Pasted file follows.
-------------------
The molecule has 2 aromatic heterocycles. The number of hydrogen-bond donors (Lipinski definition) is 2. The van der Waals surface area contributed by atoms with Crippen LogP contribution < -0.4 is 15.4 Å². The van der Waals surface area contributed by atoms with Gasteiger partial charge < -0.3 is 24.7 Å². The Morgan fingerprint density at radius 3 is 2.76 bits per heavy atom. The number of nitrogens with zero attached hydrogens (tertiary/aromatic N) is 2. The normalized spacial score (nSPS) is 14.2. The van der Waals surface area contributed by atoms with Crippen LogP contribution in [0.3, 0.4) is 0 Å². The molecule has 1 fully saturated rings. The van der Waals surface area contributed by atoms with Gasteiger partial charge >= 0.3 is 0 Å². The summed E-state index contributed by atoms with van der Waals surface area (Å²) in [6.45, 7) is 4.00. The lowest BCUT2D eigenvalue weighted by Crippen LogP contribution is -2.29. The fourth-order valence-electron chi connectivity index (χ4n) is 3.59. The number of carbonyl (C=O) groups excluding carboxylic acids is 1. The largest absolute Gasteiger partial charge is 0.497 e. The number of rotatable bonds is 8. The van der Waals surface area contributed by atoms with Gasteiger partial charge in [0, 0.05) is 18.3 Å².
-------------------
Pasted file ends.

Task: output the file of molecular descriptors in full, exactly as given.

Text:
The molecule has 2 aromatic heterocycles. The number of hydrogen-bond donors (Lipinski definition) is 2. The van der Waals surface area contributed by atoms with Crippen LogP contribution < -0.4 is 15.4 Å². The van der Waals surface area contributed by atoms with Gasteiger partial charge < -0.3 is 24.7 Å². The Morgan fingerprint density at radius 3 is 2.76 bits per heavy atom. The number of nitrogens with zero attached hydrogens (tertiary/aromatic N) is 2. The normalized spacial score (nSPS) is 14.2. The van der Waals surface area contributed by atoms with Crippen LogP contribution in [0.3, 0.4) is 0 Å². The molecule has 1 fully saturated rings. The van der Waals surface area contributed by atoms with Gasteiger partial charge >= 0.3 is 0 Å². The summed E-state index contributed by atoms with van der Waals surface area (Å²) in [6.45, 7) is 4.00. The lowest BCUT2D eigenvalue weighted by Crippen LogP contribution is -2.29. The fourth-order valence-electron chi connectivity index (χ4n) is 3.59. The number of carbonyl (C=O) groups excluding carboxylic acids is 1. The largest absolute Gasteiger partial charge is 0.497 e. The number of rotatable bonds is 8. The van der Waals surface area contributed by atoms with Gasteiger partial charge in [0, 0.05) is 18.3 Å².